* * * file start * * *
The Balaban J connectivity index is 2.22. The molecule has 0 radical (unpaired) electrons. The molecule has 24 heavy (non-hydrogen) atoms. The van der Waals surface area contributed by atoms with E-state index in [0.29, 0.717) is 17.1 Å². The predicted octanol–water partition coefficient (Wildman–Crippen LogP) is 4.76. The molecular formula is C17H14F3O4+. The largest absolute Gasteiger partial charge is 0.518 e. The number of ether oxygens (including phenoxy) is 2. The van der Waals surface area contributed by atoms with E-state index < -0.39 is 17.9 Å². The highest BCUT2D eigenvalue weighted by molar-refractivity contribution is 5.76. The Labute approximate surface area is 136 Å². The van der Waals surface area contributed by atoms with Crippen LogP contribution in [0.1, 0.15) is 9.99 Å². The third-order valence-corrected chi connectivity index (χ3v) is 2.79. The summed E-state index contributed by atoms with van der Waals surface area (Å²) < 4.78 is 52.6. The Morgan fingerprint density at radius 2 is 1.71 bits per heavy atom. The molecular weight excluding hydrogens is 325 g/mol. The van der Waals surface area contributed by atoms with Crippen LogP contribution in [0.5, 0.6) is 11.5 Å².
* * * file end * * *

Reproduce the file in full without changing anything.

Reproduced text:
The Balaban J connectivity index is 2.22. The molecule has 0 radical (unpaired) electrons. The molecule has 24 heavy (non-hydrogen) atoms. The van der Waals surface area contributed by atoms with E-state index in [0.29, 0.717) is 17.1 Å². The predicted octanol–water partition coefficient (Wildman–Crippen LogP) is 4.76. The molecular formula is C17H14F3O4+. The largest absolute Gasteiger partial charge is 0.518 e. The number of ether oxygens (including phenoxy) is 2. The van der Waals surface area contributed by atoms with E-state index < -0.39 is 17.9 Å². The highest BCUT2D eigenvalue weighted by molar-refractivity contribution is 5.76. The Labute approximate surface area is 136 Å². The van der Waals surface area contributed by atoms with Crippen LogP contribution in [0.1, 0.15) is 9.99 Å². The third-order valence-corrected chi connectivity index (χ3v) is 2.79. The summed E-state index contributed by atoms with van der Waals surface area (Å²) < 4.78 is 52.6. The Morgan fingerprint density at radius 2 is 1.71 bits per heavy atom. The molecular weight excluding hydrogens is 325 g/mol. The van der Waals surface area contributed by atoms with Crippen LogP contribution in [0.5, 0.6) is 11.5 Å².